Walter Sarkies VX27723 (Pte), who served as a machine gunner with HQ Company (Carriers) and later with A Company, and was a POW with F Force ('Pond's Party') in Thailand, died in Melbourne on 17 June.
Walter was born on 2 February 1923 in Glenhuntly and spent his youth in Reservoir. In June 1940, aged 17, he enlisted in the 2nd AIF, and after basic training joined the 2/29th at Bonegilla. At 18 Wal was with the battalion at Segamat (Malaya). When the Japanese entered the war in December 1941, his unit was assigned to defend airfields and he experienced bombing at close range with only the protection of a shallow slit trench.
Too young to become a carrier driver, he was reassigned to A Company. As part of a small unit he went behind enemy lines to bomb bridges to slow the Japanese advance down the peninsula. After successfully destroying two bridges, the unit found its way back to allied lines, following creeks and avoiding the Japanese. He was wounded in action against advancing Japanese as the unit attempted to rejoin the main body of the 2/29th which had been sent north to Muar. Unable to break through, the commandos regrouped with British gunners. After his wound was dressed at a British aid post (RAP), he was sent on the last train south to the makeshift Australian field hospital at Jahore Baru before being evacuated to Singapore. He was in hospital in Singapore when the Allies surrendered. A few days later, with other wounded he marched to the Selarang Barracks, Changi. Wal's closest friends, Tommy Hall and Donny McCallum, had been killed at Muar.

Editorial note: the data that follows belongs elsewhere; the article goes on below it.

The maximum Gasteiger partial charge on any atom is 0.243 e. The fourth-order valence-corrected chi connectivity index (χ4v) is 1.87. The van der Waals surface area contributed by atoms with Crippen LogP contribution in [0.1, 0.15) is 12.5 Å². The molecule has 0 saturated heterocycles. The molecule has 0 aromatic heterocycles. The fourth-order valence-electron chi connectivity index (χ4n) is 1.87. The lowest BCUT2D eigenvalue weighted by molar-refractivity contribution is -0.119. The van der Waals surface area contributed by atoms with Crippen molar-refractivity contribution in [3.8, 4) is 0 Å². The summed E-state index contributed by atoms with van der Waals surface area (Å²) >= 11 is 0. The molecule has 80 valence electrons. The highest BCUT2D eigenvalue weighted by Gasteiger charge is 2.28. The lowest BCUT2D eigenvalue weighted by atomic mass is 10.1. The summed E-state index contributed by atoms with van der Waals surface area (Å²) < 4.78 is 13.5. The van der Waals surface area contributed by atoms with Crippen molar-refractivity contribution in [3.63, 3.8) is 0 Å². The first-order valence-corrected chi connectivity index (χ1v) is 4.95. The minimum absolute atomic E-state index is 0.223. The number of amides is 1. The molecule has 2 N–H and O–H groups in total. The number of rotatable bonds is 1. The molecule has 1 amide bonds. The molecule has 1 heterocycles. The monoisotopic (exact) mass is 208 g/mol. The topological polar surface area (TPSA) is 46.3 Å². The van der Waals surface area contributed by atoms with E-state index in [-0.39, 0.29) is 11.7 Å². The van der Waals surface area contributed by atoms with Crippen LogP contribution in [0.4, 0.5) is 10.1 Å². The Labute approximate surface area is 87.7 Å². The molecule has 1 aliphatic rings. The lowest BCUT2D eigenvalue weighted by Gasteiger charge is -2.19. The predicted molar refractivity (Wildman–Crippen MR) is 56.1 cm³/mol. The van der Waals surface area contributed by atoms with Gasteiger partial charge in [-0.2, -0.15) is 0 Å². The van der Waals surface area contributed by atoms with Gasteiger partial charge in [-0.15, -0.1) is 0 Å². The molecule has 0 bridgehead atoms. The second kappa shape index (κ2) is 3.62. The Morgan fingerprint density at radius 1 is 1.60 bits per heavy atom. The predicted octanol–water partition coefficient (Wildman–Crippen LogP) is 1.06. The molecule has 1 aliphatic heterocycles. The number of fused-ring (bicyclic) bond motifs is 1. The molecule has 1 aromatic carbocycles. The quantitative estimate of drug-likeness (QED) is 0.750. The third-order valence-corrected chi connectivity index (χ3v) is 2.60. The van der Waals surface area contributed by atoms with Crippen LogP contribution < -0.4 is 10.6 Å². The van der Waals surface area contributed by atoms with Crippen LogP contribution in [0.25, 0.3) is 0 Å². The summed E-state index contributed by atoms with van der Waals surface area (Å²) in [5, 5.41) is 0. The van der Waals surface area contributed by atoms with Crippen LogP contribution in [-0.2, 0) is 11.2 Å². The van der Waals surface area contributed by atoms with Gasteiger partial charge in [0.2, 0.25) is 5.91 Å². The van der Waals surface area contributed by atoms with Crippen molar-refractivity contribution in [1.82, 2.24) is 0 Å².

As a POW in 1942, Wal was with work parties ordered to build the Japanese Bukit Timah Hill memorial, and on the Singapore wharves. Later he worked making timber supports for the network of tunnels constructed under Singapore. In April 1943, Walter was sent to Thailand with F Force (Pond's Party). Disembarking from the train at Bampong, the men were force-marched, always at night after days of labouring, 160 miles north to Konkoita camp where they began work on the Burma- Thailand railway. In poor health since being wounded in January 1942, Walter succumbed to severe illness after only three days and was sent to a 'hospital' camp ("a funny name to give it", he said) back at Bampong. Walter attributed his 'good luck' in this to Dr Roy Mills. His friend Geoff Forster died on the boat that took these desperately ill men away from 'the line'. Walter remained at Bampong camp for some months before returning to Changi, having rejoined the F Force survivors as they came south.
In Changi hospital Walter took up drawing, with paper and pencils supplied by his friend Frank Day who worked in the camp library. The Walter Sarkies Collection of 41 drawings of Changi life is held at the State Library of Victoria. Walter remembered the day of the Japanese surrender, and the early days of freedom in liberated Singapore. Interviewed in 2011, he remembered the sweet taste of ice cream after years of near starvation. He also remembered 'marvellous' days and nights on the Esperance Bay, which brought the 2/29th home. Walter was 23.
In 1947 Walter married Betty. He had a lifelong career with Shell. He and Betty travelled extensively, including business trips to Japan. In later years, Walter and Betty lived with their son Richard at Wallan. Brian Cleveland represented the Battalion at Wal's funeral, which was held at Fawkner Cemetery on Thursday 21 June.
[Marguerita, the daughter of 2/29th veteran Bob Stephens, interviewed Walter Sarkies for the Battalion Association in 2011.]